[Show abstract] [Hide abstract] ABSTRACT: In 585 patients having an acute myocardial infarction for the first time the relationship was investigated between estimated infarct size and the incidence of ventricular fibrillation and treated ventricular tachycardia during hospitalization. The size of the infarct was estimated from analyses of heat stable lactate dehydrogenase (LD) (EC 1.1.1.27.) in serum collected every 12 hr for 48-108 hr. All patients participated in a double-blind comparison of the beta 1-selective blocker metoprolol with placebo in suspected acute myocardial infarction. A correlation was observed between the enzymatically estimated infarct size and the incidence of ventricular fibrillation and treated ventricular tachycardia in patients on placebo (P less than 0.001), while this could not be demonstrated in patients on the beta-blocker (P greater than 0.2). In placebo treated patients there was a correlation between the maximum heat stable LD activity and early ventricular fibrillation (P = 0.034), late ventricular fibrillation (P less than 0.001), primary ventricular fibrillation (P = 0.002) as well as secondary ventricular fibrillation (P = 0.034). It is concluded that there seems to be a relatively strong correlation between the final size of the infarction and the occurrence of severe ventricular arrhythmias. Treatment with beta-blockade appeared to disturb this correlation.
    Article · Aug 1984 · International Journal of Cardiology
  • J Herlitz · A Hjalmarson · J Waldenström
    [Show abstract] [Hide abstract] ABSTRACT: In 581 patients with acute myocardial infarction (MI), the time lapse from estimated onset of infarction to estimated peak serum (S) enzyme activity was evaluated. Heat-stable lactate dehydrogenase (LD; E.C. 1.1.1.27) was analyzed every 12 h for 48-108 h after arrival in hospital (n = 581) and creatine kinase (CK; E.C. 2.7.3.2.; n = 224), and creatine kinase subunit B (CK-B; n = 211) were analyzed every 6 h for 48 h. Peak S-LD was observed between 14 and 110 h after estimated onset of MI (mean 46.6 +/- 0.6 h), peak S-CK was observed between 8 and 58 h (mean 25.0 +/- 0.6 h), and peak S-CK-B was also observed between 8 and 58 h (mean 22.8 +/- 0.7 h) after onset. In 86% of patients, peak LD was reached within 60 h after onset of MI, in 78%, peak CK was reached within 30 h, and in 82%, peak CK-B was observed within 30 h after onset of MI. A weak correlation was found between duration of pain and time lapse to S peak enzyme activity (r = 0.25 -0.27; p less than 0.001), while there was no correlation between S peak activity and time lapse from onset of MI to S peak activity. It is concluded, that although in the majority of patients with MI, peak serum-enzyme activity is reached within a predictable amount of time after estimated onset of MI there is wide variation, difficult to establish from the clinical course, among individual patients.
    Article · Aug 1984 · Clinical Cardiology
  • [Show abstract] [Hide abstract] ABSTRACT: The Göteborg Metoprolol Trial was a double-blind, placebo-controlled, stratified trial aimed at evaluating the effect of the beta 1-selective blocker, metoprolol, in suspected acute myocardial infarction and during 2 years of follow-up. The primary end-point was 3-month mortality (blind treatment period). Secondary end-points were 2-year mortality, indirect signs of infarct size, chest pain, arrhythmias and tolerability. The entry criteria were fulfilled in 2,802 patients, 1,395 of whom were included in the trial. Treatment started as soon as possible after arrival in hospital with intravenous administration followed by oral treatment for 3 months. All patients were randomized 48 hours or less after estimated onset of infarction and 69% were randomized at 12 hours or less. The blind treatment had to be withdrawn in 19% of all randomized patients before the end of the 3-month follow-up.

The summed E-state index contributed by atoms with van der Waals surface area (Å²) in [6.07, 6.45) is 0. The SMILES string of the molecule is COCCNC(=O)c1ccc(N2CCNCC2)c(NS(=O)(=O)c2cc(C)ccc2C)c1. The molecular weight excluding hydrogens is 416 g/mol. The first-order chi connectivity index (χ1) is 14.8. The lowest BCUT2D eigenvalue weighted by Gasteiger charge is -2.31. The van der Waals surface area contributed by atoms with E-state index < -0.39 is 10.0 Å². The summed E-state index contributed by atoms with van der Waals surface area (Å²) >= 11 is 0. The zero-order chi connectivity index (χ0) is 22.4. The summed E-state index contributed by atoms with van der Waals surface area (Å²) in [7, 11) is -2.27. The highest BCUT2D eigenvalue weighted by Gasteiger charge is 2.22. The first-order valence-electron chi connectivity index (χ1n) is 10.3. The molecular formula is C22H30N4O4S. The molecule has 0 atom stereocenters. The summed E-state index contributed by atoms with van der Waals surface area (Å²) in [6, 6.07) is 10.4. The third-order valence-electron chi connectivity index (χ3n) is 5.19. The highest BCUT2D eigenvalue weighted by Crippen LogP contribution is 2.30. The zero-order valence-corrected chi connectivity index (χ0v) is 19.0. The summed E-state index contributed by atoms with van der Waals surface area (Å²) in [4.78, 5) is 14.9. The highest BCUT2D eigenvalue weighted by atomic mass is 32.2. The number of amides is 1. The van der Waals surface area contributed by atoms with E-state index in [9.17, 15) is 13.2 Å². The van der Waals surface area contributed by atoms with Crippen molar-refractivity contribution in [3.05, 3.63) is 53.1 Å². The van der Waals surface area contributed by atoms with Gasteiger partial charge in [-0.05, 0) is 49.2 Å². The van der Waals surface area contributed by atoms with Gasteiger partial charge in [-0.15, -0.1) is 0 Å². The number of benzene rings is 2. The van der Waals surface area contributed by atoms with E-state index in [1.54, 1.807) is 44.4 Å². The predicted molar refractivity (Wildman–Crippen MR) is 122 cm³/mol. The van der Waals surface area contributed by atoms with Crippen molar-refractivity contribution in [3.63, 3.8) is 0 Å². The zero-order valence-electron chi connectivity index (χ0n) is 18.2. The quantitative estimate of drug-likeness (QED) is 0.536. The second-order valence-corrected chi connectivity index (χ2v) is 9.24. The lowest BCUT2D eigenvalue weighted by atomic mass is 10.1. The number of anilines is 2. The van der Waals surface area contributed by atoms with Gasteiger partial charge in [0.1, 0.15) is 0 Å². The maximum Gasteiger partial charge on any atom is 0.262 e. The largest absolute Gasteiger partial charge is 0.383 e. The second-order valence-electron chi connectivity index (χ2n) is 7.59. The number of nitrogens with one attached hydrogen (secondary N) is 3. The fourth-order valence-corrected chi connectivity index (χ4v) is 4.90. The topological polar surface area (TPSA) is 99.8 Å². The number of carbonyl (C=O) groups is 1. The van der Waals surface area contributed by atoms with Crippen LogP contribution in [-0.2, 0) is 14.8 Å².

Article · Jul 1984 · The American Journal of Cardiology
  • [Show abstract] [Hide abstract] ABSTRACT: In 1,375 patients serum activity of heat-stable lactate dehydrogenase (LD; E.C.1.1.1.27.) was analyzed every twelfth hour for 48 to 108 hours. The mean maximum LD activity was 11.1 +/- 0.4 mu kat X 1(-1) in the metoprolol group vs 12.4 +/- 0.5 mu kat X 1(-1) in the placebo group (p = 0.054). In patients in whom treatment was started 12 hours or less after the onset of pain, a 17% reduction in LD activity was observed (p = 0.009) and similar results were found in patients randomized 8 hours or less. Groups in which the effect after metoprolol treatment was more pronounced were those with an initially higher heart rate and also those with anterior myocardial infarction.
    Article · Jul 1984 · The American Journal of Cardiology
  • J Herlitz · A Hjalmarson · J Waldenström
    [Show abstract] [Hide abstract] ABSTRACT: In 194 patients with inferior wall acute myocardial infarction (MI) defined from ECG, the initial ST elevation and final Q- and R-wave changes in leads II, III and aVF were related to peak serum enzyme (heat stable lactate dehydrogenase) activity. Positive correlations were observed between initial ST elevation and peak LD (r = 0.54; p less than 0.001) and between peak LD and the final Q- and R-wave changes (r = 0.45; p less than 0.001). Peak LD activity was strongly related to the incidence and severity of congestive heart failure, and to mortality after 90 days and 2 years. A similar relationship could not be demonstrated between ECG findings and clinical outcome.
    Article · Feb 1984 · Acta cardiologica
  • J Herlitz · Aring;. Hjalmarson · S Holmberg · [...] · J Waldenström
    [Show abstract] [Hide abstract] ABSTRACT: In 563 patients with acute myocardial infarction and no previous myocardial infarction, the estimated infarct size was related to the estimated duration of pain and the amount of analgesics given. The size of infarction estimated from analyses of heat-stable lactate dehydrogenase (EC 1.1.1.27) at 12-hour intervals for 48-108 h and from Q- and R-wave changes in the ECG correlated positively, although weakly with duration of the pain and the amount of analgesics given. These data support the hypothesis that larger infarcts, as a group, evolve over a longer time period than smaller infarcts and that the duration of pain in many patients might be an indicator of the infarct size. In the individual patient, however, one cannot predict the size of the infarction from the severity of pain.
    Article · Feb 1984 · Cardiology